Did Don Draper create the famous Coca-Cola "Hilltop" commercial in Sunday's finale of "Mad Men"? In an interview Wednesday night at the New York Public Library, series creator and episode writer Matthew Weiner gave a definite . . . maybe.
"I am not that clear," he told the interviewer, novelist A.M. Homes, of both his life and his writing style, "I have always been able to live with ambiguities. . . . People are like, 'Well, which is it?' . . . Well, why does it have to be one or the other?"
In the episode's final moments, ad-agency creative director Draper, played by Jon Hamm, has found himself at an Esalen-like spiritual retreat in California in late 1970. As he and a small group of people are led in a meditative chant, a bell rings and a slow smile spreads across the troubled Draper's face. He appears, perhaps, to be finally at peace with himself. Then the image cuts to the iconic 1971 Coke commercial. Did Draper remain retired, with the commercial simply symbolic of how the ad industry co-opts modern culture? Or did the smile represent his great idea for an ad?'Mad Men' finale: Talked about sceneReview'Mad Men' finale: Have a Coke and a smile, Don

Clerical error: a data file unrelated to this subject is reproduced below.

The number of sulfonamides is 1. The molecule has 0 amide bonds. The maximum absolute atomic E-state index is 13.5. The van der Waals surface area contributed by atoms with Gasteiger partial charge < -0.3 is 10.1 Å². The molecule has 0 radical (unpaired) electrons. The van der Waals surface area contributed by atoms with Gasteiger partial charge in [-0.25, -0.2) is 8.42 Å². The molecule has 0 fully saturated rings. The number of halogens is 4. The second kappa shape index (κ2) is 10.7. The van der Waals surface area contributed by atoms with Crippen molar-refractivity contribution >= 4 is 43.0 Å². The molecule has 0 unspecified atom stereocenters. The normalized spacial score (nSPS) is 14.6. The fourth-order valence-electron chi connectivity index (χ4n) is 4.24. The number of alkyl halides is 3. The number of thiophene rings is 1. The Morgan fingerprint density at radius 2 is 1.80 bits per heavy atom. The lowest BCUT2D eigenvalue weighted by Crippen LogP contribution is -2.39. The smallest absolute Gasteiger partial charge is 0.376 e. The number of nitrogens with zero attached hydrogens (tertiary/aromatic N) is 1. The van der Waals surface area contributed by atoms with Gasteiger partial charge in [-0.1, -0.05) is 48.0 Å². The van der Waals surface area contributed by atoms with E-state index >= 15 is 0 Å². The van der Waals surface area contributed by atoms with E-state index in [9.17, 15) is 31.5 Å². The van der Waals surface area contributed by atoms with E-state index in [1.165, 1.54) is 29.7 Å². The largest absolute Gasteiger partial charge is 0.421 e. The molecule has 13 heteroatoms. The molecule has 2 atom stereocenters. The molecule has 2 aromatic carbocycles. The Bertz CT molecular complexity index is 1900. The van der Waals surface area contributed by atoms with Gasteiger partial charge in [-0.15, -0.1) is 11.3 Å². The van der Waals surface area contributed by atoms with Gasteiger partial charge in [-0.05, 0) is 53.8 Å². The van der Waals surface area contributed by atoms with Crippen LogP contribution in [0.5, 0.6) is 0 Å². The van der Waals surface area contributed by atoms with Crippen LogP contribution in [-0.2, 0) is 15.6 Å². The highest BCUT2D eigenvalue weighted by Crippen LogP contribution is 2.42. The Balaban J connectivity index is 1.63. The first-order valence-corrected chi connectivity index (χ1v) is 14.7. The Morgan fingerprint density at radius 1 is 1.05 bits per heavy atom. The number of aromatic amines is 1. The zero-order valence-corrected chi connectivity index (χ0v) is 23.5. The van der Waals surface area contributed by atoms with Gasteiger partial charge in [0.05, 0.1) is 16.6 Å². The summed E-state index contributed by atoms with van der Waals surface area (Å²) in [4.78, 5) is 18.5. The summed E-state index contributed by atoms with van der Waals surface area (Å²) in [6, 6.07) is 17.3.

Weiner reflected that, "I am not for ambiguity for ambiguity's sake. But it was nice to sort of have your cake and eat it, too, in terms of 'What is advertising? Who is Don? And what is that thing?' "
As to the possibility of Draper having created the legendary commercial, Weiner said he liked "the idea that some enlightened state and not just co-option might have created something that is very pure."
Created by Bill Backer for McCann Erickson, the real-life ad agency for which the fictional Draper works, "Hilltop" is considered an advertising classic, with its original film archived at the Library of Congress.